Special Report: HIV Prevention at 25 Years

Open Society Institute criticizes US progress

U.S. didn't come close to its own goals

A new report about the state of HIV/AIDS in America finds fault with how 25 years of presidents and Congresses have handled the AIDS epidemic domestically, which the report says has exploited longstanding inequities in American society.1

"The country has failed to come to grips with an interwoven set of social factors—including economic inequality, racial and gender disparities, racial discrimination, and homophobia—that create vulnerabilities to HIV infection and lead to poorer outcomes from health care services,"1 states the Public Health Watch/Open Society International report. The report, titled "HIV/AIDS Policy in the United States," was issued May 23, 2006.

The biggest problems with the United States' response to the AIDS epidemic has been the reliance on a multi-tiered health system in which the best medical care and outcomes go to the people who have access to private health insurance coverage and the growing disconnect between prevention programs with scientific validity and what is funded by federal dollars, the report says.1

"U.S.-funded AIDS research has led to lifesaving scientific breakthroughs. Hundreds of thousands of infections have been prevented, and many lives have been saved through publicly funded treatment and care programs," says Chris Collins, author of the report and a Public Health Watch consultant. Collins spoke at a teleconference about the report. "But it is also true that needless mortality, inadequate access to care, persistent levels of new infection, and sharp inequalities define AIDS in America today," Collins adds.

About half of the people in the U.S. who have HIV receive regular HIV-related medical care, and only about half of the people who meet government criteria for antiretroviral drugs receive antiretroviral treatment, Collins says.

The other problem is that HIV prevention funding is limited, it has not been allocated in the most cost-effective manner, and it's often at odds with evidence-based prevention knowledge, Collins says.

Evidence-based strategies ignored

The Open Society report illustrates the disconnect between public health consensus on effectiveness of evidence-based HIV prevention and current U.S. policies that undermine it, says Judy Auerbach, PhD, vice president for public policy with the American Foundation for AIDS Research (amfAR) of New York, NY.

Funding for abstinence-only until marriage education has grown from $80 million in 2001 to $178 million in 2006, Auerbach says.

"At the same time, the U.S. currently denigrates condom effectiveness in its public health material," Auerbach says. "Then it prohibits programs that receive this abstinence-only funding from even mentioning that condoms are proven to be 80% to 95% effective in preventing HIV transmission, when used correctly and consistently."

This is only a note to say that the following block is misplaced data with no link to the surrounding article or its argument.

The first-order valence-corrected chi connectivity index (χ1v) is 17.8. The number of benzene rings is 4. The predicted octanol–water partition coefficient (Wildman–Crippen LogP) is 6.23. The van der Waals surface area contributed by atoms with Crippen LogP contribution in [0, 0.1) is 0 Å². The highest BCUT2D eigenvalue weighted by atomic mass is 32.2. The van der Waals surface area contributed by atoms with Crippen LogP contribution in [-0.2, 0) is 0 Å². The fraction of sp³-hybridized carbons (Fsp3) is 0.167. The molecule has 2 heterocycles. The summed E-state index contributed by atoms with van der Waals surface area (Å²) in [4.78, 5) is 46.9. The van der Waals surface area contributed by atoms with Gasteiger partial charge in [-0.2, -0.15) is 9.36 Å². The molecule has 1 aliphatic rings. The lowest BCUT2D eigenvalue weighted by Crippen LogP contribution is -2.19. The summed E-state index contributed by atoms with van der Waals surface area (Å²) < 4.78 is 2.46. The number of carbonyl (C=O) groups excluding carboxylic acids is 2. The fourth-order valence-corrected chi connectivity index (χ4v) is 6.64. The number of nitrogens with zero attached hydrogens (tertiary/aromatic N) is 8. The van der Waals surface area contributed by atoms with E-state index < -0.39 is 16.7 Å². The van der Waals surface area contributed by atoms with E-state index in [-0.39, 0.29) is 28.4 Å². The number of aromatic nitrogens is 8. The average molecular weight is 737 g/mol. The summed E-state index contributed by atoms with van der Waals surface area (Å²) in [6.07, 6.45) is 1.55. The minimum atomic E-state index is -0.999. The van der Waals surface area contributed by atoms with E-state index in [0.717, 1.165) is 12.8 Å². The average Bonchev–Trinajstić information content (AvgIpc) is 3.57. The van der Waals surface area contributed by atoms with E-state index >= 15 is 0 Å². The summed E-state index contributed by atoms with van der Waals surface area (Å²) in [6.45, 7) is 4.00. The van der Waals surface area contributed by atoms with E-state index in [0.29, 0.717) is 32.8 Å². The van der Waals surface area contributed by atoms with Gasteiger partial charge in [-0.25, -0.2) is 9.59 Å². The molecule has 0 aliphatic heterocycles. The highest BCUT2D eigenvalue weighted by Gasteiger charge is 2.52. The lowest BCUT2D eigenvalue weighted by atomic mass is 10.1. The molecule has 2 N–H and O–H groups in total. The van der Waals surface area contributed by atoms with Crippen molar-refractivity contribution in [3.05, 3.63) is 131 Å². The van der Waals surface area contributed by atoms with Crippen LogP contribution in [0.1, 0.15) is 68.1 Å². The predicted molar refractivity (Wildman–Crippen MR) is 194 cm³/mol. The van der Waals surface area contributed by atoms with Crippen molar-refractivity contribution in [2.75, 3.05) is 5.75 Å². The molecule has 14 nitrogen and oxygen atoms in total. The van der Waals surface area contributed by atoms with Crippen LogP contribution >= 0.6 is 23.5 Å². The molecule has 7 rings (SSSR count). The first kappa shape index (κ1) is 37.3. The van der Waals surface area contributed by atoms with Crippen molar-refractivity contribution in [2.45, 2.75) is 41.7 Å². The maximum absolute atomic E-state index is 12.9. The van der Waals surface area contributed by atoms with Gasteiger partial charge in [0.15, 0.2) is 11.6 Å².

HIV prevention research, itself, has been under attack, and this contributes to the problem, Auerbach says.

The Open Society report points out the glaring racial disparities in the HIV epidemic with African Americans accounting for 40% of AIDS diagnoses through 2004, despite their 13% share of the U.S. population.1 Likewise, Latinos represented 20% of new AIDS diagnoses in 2004, although they represent 14% of the U.S. population.1 "Survival after AIDS diagnosis was lower for African Americans and Latinos than for whites and Asians," the report says.

"The U.S. is failing in efforts to reduce the racial and economic disparities that are the hallmark of HIV/AIDS epidemic in America," says Phill Wilson, executive director of the Black AIDS Institute of Los Angeles.

"Twenty-five years into this epidemic, its burden falls more heavily than ever on people of color, especially African Americans, men who have sex with men [MSM], women, the young, and the poor," Wilson says. "In 2006, AIDS in America has become virtually a black disease."

CDC data show that half of the black MSM in some cities are HIV positive, and two-thirds of these men don't know that they're infected, Wilson says.

"Reducing the HIV burden in poor and disenfranchised communities in the U.S. will require a real effort on the part of our government to reach out into black and other communities of color with programs that are developed for and targeted to, rather than just simply adapted for those communities," Wilson adds.

AIDS is the number one cause of death among African American women, ages 24 to 34, says Pernessa Seele, founder and chief executive officer of The Balm in Gilead of New York, NY.

"AIDS diagnosis among women rose from 8% of total diagnoses in 1985 to 27% in 2004," Seele says. "Among women diagnosed with AIDS in 2004, 64% were African American, and 18% were Latino."